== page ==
One of the lesser-known efforts from former 007 Roger Moore, The Man Who Haunted Himself is an intriguing horror-thriller that deserves far more recognition. Any focus on Moore usually hones in (understandably) on the Bond flicks, but this outing showcases a very different side to his talents.

While not exactly packed with thrills and spills, the storyline is enough to reel the audience in – in fact, when I checked this out for the first time a few years back, I found myself edging further and further to the edge of the sofa as the film progressed.

It’s like a classic episode of The Twilight Zone, but unlike so many similar efforts, this 90-minute flick never feels as though it has outstayed its welcome in terms of running time.

Based on a story by Anthony Armstrong, Moore plays Harold Pelham, a high-flying executive at a British marine energy firm.

His company are in the midst of merger talks with a rival, as well as in negotiations with the Soviets over some cutting-edge technology.

Pelham is all bowler hat, swirling moustache and stiff upper lip, but after a typical day at the office he is involved in a car crash after spinning out of control on the M4.

In a coma, Pelham officially ‘dies’ on the operating table, only to return to life moments later, seemingly with two heartbeats.

Pelham is eventually allowed home, only to find acquaintances claiming to have seen him at various locations such as a snooker club – places he could not have been at that time.

At first Moore’s character thinks it is all an elaborate ruse, only for more and more people to come forward saying they had conversations or meetings with him – which he simply cannot remember.

Things get even murkier when a new lover comes into the equation (Pelham is married with two kids) and soon the businessman is questioning his own sanity, convinced that there is ‘another self’.

Eventually Pelham checks himself into to a clinic, which eventually leads to a showdown that ties everything up quite nicely.

Moore, so often derided for his acting skills, is pretty impressive here – yes we still get the eyebrow moments, but as a man on the edge his performance is quality.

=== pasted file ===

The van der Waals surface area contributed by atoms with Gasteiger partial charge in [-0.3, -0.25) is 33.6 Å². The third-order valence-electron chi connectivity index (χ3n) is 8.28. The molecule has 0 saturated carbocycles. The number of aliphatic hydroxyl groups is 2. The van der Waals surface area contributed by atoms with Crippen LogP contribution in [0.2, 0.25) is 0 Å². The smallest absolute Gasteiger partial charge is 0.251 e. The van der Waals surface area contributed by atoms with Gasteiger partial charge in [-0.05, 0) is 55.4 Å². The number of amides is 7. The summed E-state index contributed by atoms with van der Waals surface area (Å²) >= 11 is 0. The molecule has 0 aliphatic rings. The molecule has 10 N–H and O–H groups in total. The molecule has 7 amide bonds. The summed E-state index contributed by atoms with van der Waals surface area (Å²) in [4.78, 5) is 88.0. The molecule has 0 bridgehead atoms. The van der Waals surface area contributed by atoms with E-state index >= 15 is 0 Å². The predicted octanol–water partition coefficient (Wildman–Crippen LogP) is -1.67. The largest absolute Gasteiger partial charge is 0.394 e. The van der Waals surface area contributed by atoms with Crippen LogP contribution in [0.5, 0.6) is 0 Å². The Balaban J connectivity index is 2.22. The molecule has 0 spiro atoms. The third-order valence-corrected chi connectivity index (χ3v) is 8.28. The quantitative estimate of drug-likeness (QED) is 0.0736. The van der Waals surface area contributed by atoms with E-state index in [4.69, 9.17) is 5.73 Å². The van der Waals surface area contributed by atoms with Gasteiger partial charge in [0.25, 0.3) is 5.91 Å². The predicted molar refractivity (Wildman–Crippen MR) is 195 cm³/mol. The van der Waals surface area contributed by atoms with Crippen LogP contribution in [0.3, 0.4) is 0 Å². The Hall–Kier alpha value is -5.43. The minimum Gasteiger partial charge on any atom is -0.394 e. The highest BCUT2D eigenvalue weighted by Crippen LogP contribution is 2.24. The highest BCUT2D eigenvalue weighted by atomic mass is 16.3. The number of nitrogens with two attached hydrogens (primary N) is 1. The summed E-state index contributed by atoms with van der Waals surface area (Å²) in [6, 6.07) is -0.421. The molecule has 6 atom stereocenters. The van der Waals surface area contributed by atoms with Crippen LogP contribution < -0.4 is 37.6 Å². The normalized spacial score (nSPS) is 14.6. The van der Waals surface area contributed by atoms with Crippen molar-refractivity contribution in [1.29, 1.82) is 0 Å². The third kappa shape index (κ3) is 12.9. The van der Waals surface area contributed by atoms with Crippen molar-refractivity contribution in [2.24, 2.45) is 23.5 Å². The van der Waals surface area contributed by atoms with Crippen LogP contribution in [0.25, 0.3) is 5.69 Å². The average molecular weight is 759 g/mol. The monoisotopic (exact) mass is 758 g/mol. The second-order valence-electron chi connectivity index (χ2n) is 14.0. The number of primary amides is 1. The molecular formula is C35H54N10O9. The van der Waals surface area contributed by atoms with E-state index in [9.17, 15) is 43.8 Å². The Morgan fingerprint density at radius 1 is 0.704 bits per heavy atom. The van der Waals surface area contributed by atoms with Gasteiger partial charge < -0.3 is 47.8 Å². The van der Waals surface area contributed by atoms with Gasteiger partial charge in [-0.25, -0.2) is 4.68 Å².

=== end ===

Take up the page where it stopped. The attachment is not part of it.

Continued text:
There is some neat support from the likes of Hildegard Neil, John Welsh and Freddie Jones and the direction of Basil Dearden is assured.

The script is a big plus, with Dearden himself tweaking Armstrong’s original story – not only do we get Moore claiming not everything is ‘James Bond On her Majesty’s Secret Service’ (three years before his 007 debut), but there is also some cracking dialogue – my favourite being Pelham describing a colleague as having ‘mental B.O’.

As is so often the case with 70s flicks, there is also a superb soundtrack courtesy of Michael J Lewis – a mournful, languid backdrop that adds a real edge to the on-screen action.

There are similarities here to 90s fare like The Dark Half, but what separates this from the pack is that it does not try and overplay anything or throw in some unnecessary carnage and is all the better for it.

Available on Blu-ray/DVD, The Man Who Haunted Himself is certainly worth the effort in tracking down.

About The Author

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Simon is a journalism tutor in London, who also just happens to be a movie fanatic, with a craving for the darker side of cinema. He has written three books - on the horror films of director Bob Clark (2014), the history of the character Norman Bates (2015) and the work of British exploitation director Pete Walker (2017). He is currently working with director Richard Loncraine to explore all avenues in a bid to orchestrate the re-release of 1978 Mia Farrow chiller Full Circle